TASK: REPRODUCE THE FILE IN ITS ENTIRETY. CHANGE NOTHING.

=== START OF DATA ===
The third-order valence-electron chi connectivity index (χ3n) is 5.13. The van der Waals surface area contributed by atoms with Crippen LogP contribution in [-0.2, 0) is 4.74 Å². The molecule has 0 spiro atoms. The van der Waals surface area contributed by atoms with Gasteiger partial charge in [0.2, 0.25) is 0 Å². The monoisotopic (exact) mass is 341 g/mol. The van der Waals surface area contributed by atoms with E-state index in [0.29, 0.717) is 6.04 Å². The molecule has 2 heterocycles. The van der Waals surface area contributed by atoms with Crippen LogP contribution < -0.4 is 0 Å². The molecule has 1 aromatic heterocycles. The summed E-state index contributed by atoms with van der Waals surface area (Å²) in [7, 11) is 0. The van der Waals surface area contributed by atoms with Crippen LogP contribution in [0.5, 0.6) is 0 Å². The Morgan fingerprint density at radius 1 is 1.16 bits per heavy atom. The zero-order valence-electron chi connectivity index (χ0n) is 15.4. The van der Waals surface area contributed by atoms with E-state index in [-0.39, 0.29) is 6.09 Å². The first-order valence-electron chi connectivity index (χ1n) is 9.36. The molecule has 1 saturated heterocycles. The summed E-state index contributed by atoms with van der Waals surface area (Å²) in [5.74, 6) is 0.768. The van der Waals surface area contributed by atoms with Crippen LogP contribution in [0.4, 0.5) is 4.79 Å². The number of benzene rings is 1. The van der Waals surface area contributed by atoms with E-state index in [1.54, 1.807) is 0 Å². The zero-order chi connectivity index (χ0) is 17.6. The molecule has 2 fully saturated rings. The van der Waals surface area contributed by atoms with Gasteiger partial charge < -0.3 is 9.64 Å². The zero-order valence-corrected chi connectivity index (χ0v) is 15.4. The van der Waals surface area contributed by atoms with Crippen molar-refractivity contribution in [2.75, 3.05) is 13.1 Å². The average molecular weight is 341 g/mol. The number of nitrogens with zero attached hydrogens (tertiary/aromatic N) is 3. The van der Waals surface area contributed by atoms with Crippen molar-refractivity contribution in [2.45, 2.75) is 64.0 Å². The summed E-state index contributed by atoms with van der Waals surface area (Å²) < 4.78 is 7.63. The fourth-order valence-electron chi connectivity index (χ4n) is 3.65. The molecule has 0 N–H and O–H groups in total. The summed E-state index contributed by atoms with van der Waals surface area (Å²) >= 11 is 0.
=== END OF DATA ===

The third-order valence-electron chi connectivity index (χ3n) is 5.13. The van der Waals surface area contributed by atoms with Crippen LogP contribution in [-0.2, 0) is 4.74 Å². The molecule has 0 spiro atoms. The van der Waals surface area contributed by atoms with Gasteiger partial charge in [0.2, 0.25) is 0 Å². The monoisotopic (exact) mass is 341 g/mol. The van der Waals surface area contributed by atoms with E-state index in [0.29, 0.717) is 6.04 Å². The molecule has 2 heterocycles. The van der Waals surface area contributed by atoms with Crippen LogP contribution < -0.4 is 0 Å². The molecule has 1 aromatic heterocycles. The summed E-state index contributed by atoms with van der Waals surface area (Å²) in [7, 11) is 0. The van der Waals surface area contributed by atoms with Crippen LogP contribution in [0.5, 0.6) is 0 Å². The Morgan fingerprint density at radius 1 is 1.16 bits per heavy atom. The zero-order valence-electron chi connectivity index (χ0n) is 15.4. The van der Waals surface area contributed by atoms with E-state index in [-0.39, 0.29) is 6.09 Å². The first-order valence-electron chi connectivity index (χ1n) is 9.36. The molecule has 1 saturated heterocycles. The summed E-state index contributed by atoms with van der Waals surface area (Å²) in [5.74, 6) is 0.768. The van der Waals surface area contributed by atoms with Crippen LogP contribution in [0.4, 0.5) is 4.79 Å². The number of benzene rings is 1. The van der Waals surface area contributed by atoms with E-state index in [1.54, 1.807) is 0 Å². The zero-order chi connectivity index (χ0) is 17.6. The molecule has 2 fully saturated rings. The van der Waals surface area contributed by atoms with Gasteiger partial charge < -0.3 is 9.64 Å². The zero-order valence-corrected chi connectivity index (χ0v) is 15.4. The van der Waals surface area contributed by atoms with Crippen molar-refractivity contribution in [2.75, 3.05) is 13.1 Å². The average molecular weight is 341 g/mol. The number of nitrogens with zero attached hydrogens (tertiary/aromatic N) is 3. The van der Waals surface area contributed by atoms with Crippen molar-refractivity contribution in [2.45, 2.75) is 64.0 Å². The summed E-state index contributed by atoms with van der Waals surface area (Å²) < 4.78 is 7.63. The fourth-order valence-electron chi connectivity index (χ4n) is 3.65. The molecule has 0 N–H and O–H groups in total. The summed E-state index contributed by atoms with van der Waals surface area (Å²) >= 11 is 0.